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Q : A few decades ago it was popular to link dramatic increases in urban antisocial behavior with high population density, and to support this with studies of laboratory rats, which exhibit randomly violent behavior under conditions of extreme overcrowding. It has since become obvious that the analogy between rats and humans is simplistic at best, and leaves out considerations like human adaptability and cultural factors that are of key importance in determining human behavior.

The conclusion of this argument is - Analogy between rats and humans is simplistic but it leaves out considerations like human adaptability and cultural factors that are of key importance. So the answer choice must show that this analogy indeed has some weaknesses because it does not consider human adaptability and cultural factors that also affects human behaviour.
The argument mentions that extreme overcrowding leads to violent behaviour in rats and then make a generic conclusion by analogy of humans with rats but Answer choice 'E' explains that this analogy may not always be true because it has not considered human adaptability and cultural factors (E - Cities are crowded but little antisocial behaviour and vice versa).


Which of the following, if true, best supports the conclusion the author presents in the passage above?

A. Testing new products on laboratory rats has sometimes led to unnecessary alarm about their adverse effects on human health. - While this may be true, it does not explicitly mention about the human behaviour affected by adaptability and culture.
B. Rats thrive in the crowded conditions of human urban society. - Out of Scope
C. Rats also exhibit unnatural behavior in conditions of extreme isolation. Out of Scope
D. Although rat behavior does change in crowded conditions, what results is not random violence but a new, radically different social order. - Out of scope.
E. In some extremely crowded cities there is relatively little antisocial behavior, whereas some sparsely – populated rural communities have very high rates of such behavior. - Correct, Explained above.


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Re: A few decades ago it was popular to link dramatic increases in urban a  [#permalink]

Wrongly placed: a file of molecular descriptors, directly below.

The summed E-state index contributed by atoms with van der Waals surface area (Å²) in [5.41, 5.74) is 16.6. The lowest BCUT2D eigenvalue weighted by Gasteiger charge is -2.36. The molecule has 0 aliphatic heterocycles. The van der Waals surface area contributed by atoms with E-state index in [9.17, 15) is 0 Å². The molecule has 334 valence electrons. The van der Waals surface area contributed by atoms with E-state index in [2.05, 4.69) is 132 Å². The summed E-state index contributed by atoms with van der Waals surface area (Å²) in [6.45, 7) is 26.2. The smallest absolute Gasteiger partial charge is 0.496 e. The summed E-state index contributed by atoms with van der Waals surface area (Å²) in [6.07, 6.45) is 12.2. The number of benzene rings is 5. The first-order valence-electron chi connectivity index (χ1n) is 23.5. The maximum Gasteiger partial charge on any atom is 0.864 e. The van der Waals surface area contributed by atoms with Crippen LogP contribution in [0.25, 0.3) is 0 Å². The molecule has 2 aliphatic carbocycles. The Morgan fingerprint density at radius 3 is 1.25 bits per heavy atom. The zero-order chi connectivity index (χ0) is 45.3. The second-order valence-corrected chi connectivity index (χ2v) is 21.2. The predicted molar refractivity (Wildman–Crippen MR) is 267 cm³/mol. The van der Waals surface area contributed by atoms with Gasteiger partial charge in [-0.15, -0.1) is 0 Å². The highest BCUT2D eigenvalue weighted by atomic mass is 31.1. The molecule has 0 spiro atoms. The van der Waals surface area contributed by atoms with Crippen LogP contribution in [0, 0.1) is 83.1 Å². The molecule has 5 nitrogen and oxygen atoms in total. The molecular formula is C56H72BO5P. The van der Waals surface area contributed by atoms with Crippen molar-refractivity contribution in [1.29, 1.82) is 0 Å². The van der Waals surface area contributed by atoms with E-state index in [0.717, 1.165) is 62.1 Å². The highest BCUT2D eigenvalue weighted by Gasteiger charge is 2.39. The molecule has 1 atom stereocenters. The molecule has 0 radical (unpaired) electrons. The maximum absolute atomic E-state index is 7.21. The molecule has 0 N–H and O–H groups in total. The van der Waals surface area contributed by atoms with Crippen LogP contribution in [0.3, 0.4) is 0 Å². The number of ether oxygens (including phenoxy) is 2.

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New post 02 Jun 2013, 14:53
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Fact: A few decades ago, dramatic increases in urban antisocial behavior was linked with high population density
Fact: Laboratory rats exhibit randomly violent behavior under conditions of extreme overcrowding
Fact: However, the analogy between rats and humans is simplistic at best ["simplistic at best" means too simple or incomplete]

Conclusion: KEY factors in determining human behavior are Human adaptability and cultural factors, NOT population density.

To strengthen the conclusion, we need to show in crowded cities, there is relatively little antisocial behavior. That will support the conclusion that population density is NOT KEY importance in determining human behavior.

E states exactly the same, hence is correct.

Hope it helps.
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Re: A few decades ago it was popular to link dramatic increases in urban a  [#permalink]

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New post 16 Aug 2013, 02:10
Which of the following, if true, best supports the conclusion the author presents in the passage above? - This is a Justify the Conclusion question, but not strengthening question. To answer this type of question, there is a formula: Premise + Correct Answer Choice = Conclusion. If you choose answer (A), it would read, "A few decades ago it was popular to link dramatic increases in urban antisocial behavior with high population density, and to support this with studies of laboratory rats, which exhibit randomly violent behavior under conditions of extreme overcrowding. Testing new products on laboratory rats has sometimes led to unnecessary alarm about their adverse effects on human health. It has since become obvious that the analogy between rats and humans is simplistic at best, and leaves out considerations like human adaptability and cultural factors that are of key importance in determining human behavior." Does this logically make sense? No!